The Gurus 1959 Double Decker is a beast—a three-channel, tube driven answer to all your Marshall needs. The Double Decker has two overdrive channels and an independent (or stackable) solo boost, and includes an effects loop and a built-in DI. It manages to provide all of this with a nine-volt power supply, and in a footprint that’s about the size of . . . three pedals, which makes sense.
Each of the two channels has a three-band EQ and independent Volume and Gain Controls. The channel switching is a little odd: step on Floor Channel 1 to activate the first channel, step on Floor Channel 2 to activate the second channel, and step on Solo to activate the clean boost. To turn a channel off, you either step on another channel or step on bypass; that means the channel and Solo footswitches will turn those channels on, but stepping on the same footswitch again won’t turn that channel off.
Channel 1 is clearly based on a Marshall Bluesbreaker amp, and it does a fantastic job of emulating that amp. This channel loves single coils; I could dial in bite and grit, and the pedal was responsive and present, cleaning up when I backed off my attack, and barking when I dug in. I’m going to credit the 12AX7 tube with the Double Decker’s 3-D quality; there was a real depth to my tone that had me carefully comparing it to the (excellent) Bluesbreaker I’ve already got on my board.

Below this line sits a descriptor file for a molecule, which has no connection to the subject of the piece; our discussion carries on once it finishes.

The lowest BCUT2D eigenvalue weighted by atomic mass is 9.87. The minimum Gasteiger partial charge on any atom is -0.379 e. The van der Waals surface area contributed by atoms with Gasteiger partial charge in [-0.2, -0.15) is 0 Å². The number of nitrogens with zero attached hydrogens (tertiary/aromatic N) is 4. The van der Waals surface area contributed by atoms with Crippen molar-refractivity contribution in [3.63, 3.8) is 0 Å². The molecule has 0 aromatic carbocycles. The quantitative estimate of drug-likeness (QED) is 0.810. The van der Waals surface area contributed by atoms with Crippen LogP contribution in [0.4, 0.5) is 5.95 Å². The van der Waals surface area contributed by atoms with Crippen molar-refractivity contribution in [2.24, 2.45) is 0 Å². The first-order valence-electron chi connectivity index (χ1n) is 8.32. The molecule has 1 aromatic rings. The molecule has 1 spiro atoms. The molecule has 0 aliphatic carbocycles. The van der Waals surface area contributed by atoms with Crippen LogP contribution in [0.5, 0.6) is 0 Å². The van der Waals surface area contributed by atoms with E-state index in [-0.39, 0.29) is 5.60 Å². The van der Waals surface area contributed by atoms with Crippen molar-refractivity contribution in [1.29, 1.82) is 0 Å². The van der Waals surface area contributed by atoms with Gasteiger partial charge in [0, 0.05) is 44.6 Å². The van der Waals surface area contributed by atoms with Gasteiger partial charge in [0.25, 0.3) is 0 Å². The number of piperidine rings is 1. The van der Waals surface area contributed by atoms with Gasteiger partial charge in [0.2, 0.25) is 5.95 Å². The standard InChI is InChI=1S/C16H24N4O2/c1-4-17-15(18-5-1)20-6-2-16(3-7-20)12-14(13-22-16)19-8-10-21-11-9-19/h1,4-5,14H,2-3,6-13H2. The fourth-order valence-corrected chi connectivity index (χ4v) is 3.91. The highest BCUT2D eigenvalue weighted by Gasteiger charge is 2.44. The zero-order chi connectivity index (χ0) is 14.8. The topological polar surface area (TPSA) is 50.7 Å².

Moving to Floor Channel 2, I initially struggled. Still using single coils, I was overwhelmed by the amount of gain on tap, and this channel’s more radical, Plexi-like EQ. I dialed the gain back dramatically, and found I had a decent low-gain setting—a little treble-y, but cool. Switching back to Floor Channel 1 and cranking the gain, I figured maybe Floor Channel 1 was for single coils and Floor Channel 2 was for humbuckers. That meant it was time to bring out the humbuckers. As soon as I switched to humbuckers, I was easily able to dial in Floor Channel 2, and that was when I hit upon the idea that the Treble tone control was kind of like the Presence channel on a jumpered Super Lead. Once I started using the Middle and Bass controls as the primary tone shapers, I was rocking. And I do mean rocking. Harmonics, gnarly attack, authoritative kerrang, all of these were at my fingertips as I bashed away at power chords and ridiculous, screaming bends. At some point in my fevered rock state, it occurred to me to switch back to single coils and, sure enough, I’d cracked the code: I had a much better tone, and while I probably still preferred the less intense attack of Floor Channel 1 with single coils, I felt that was an aesthetic choice rather than a failure to use the pedal properly.
The Solo boost is gorgeous. I couldn’t discern any frequency boosting—it just sounded good, even when amplifying the unhealthy gain levels I dialed in once I had Floor Channel 2 sussed. I didn’t want to turn it off and, on its own, the Solo could easily be one of those “always on” pedals you hear about. But those who want Marshall tones without a Marshall might say the same thing about the 1959 Double Decker in general.
Finally, a word about the onboard DI. I don’t like Dis; that’s not a judgment, just a preference, so when I say I really like the cab emulation setting on the DI—which is meant to mimic a Shure SM57 on a pair of Celestion Vintage 30s—I mean I really like it.
What We Like:
Fantastic, three-dimensional tones ranging from clean boost to low-gain drive to cranked-stack levels of distortion.
The tiny EQ knobs provide excellent control, but require precise dialing in. The footswitching isn’t intuitive, although it’s not difficult to grasp.